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  1. Ricochet Inactive

    All excellent advice. We all must eventually pay own bills, and education can be the biggest. But, I suggest high schoolers also keep their eyes on the prize: knowledge and virtue. The interval between high school and career and family are the only years where we have the time to study the big questions- how the world around us works, what we believe, and what we value. If our childhood comprises our formative years, these are our self-formative years, and, therefore, even more important.

    Given that the conservative press routinely reminds us that universities are dominated by liberals, a modern American university is an ironically difficult place to pursue a liberal education. A combination of excessive government subsidies and regulation (and a creepy new form of indentured servitude called student loans) have enabled a seemingly insular, privileged class to emerge and snatch control of the university from students and faculty. This new class is apparently dominated by one political party (Democrat), one political philosophy (democratic socialist) and one world-view (secular humanism) and sometimes excludes, denigrates or suppresses other viewpoints. Students have fewer opportunities to shape their own curriculum. Bizarre limits on free speech are regularly attempted. University administrators receive plush compensation packages. Exploitation of students, suppression of free inquiry, and the comfort of bureaucrats are not exactly the ideals on which universities were founded.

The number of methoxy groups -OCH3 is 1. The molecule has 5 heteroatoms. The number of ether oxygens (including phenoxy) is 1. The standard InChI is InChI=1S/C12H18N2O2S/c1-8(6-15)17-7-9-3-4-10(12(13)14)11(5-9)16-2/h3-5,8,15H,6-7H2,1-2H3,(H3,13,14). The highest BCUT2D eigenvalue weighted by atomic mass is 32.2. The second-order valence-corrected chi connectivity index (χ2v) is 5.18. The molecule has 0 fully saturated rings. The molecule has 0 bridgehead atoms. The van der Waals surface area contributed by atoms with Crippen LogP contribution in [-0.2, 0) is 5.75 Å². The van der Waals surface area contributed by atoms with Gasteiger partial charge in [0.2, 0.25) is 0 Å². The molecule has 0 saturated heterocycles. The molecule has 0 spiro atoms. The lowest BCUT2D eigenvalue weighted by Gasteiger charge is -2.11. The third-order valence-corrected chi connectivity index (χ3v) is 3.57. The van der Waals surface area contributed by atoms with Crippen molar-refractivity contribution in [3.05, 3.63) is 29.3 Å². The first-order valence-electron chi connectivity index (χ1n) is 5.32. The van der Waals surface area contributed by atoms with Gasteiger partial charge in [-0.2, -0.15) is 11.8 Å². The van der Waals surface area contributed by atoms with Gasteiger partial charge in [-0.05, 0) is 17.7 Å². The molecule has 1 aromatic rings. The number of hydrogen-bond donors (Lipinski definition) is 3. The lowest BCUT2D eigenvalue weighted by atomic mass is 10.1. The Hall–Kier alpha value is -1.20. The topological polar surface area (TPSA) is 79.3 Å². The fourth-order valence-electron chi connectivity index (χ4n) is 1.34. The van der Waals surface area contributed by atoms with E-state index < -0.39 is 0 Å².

While this may be one of the most challenging times to start higher education, it may be one of the most exciting. Knowledge circulates almost for free at the speed of light. My advice is to keep your eyes on the prize, stay out of debt, be flexible, and take responsibility for the content of your own education.

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  2. TKC1101 Inactive


    While this may be one of the most challenging times to start higher education, it may be one of the most exciting. Knowledge circulates almost for free at the speed of light. My advice is to keep your eyes on the prize, stay out of debt, be flexible, and take responsibility for the content of your own education.